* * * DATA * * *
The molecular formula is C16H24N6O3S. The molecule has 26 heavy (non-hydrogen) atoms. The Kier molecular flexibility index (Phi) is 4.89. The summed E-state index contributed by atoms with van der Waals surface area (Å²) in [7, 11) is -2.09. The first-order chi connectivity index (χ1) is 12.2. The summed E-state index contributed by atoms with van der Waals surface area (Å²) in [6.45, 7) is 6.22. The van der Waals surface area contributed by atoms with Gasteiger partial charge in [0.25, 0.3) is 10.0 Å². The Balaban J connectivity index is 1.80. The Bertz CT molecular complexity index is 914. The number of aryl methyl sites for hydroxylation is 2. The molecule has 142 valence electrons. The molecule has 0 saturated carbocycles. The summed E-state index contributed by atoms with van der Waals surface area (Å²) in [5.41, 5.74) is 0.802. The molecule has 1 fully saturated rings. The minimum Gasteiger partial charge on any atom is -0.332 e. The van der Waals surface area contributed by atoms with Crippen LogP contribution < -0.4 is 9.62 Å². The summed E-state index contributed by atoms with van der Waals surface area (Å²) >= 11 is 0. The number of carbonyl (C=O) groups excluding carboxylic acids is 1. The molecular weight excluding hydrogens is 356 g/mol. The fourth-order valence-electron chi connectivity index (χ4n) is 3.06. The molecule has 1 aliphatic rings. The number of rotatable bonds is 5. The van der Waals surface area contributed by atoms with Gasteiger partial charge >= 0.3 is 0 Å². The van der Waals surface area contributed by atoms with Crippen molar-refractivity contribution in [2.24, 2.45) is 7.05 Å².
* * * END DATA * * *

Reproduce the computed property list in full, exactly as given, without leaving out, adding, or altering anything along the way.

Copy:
The molecular formula is C16H24N6O3S. The molecule has 26 heavy (non-hydrogen) atoms. The Kier molecular flexibility index (Phi) is 4.89. The summed E-state index contributed by atoms with van der Waals surface area (Å²) in [7, 11) is -2.09. The first-order chi connectivity index (χ1) is 12.2. The summed E-state index contributed by atoms with van der Waals surface area (Å²) in [6.45, 7) is 6.22. The van der Waals surface area contributed by atoms with Gasteiger partial charge in [0.25, 0.3) is 10.0 Å². The Balaban J connectivity index is 1.80. The Bertz CT molecular complexity index is 914. The number of aryl methyl sites for hydroxylation is 2. The molecule has 142 valence electrons. The molecule has 0 saturated carbocycles. The summed E-state index contributed by atoms with van der Waals surface area (Å²) in [5.41, 5.74) is 0.802. The molecule has 1 fully saturated rings. The minimum Gasteiger partial charge on any atom is -0.332 e. The van der Waals surface area contributed by atoms with Crippen LogP contribution < -0.4 is 9.62 Å². The summed E-state index contributed by atoms with van der Waals surface area (Å²) >= 11 is 0. The number of carbonyl (C=O) groups excluding carboxylic acids is 1. The molecular weight excluding hydrogens is 356 g/mol. The fourth-order valence-electron chi connectivity index (χ4n) is 3.06. The molecule has 1 aliphatic rings. The number of rotatable bonds is 5. The van der Waals surface area contributed by atoms with Gasteiger partial charge >= 0.3 is 0 Å². The van der Waals surface area contributed by atoms with Crippen molar-refractivity contribution in [2.24, 2.45) is 7.05 Å².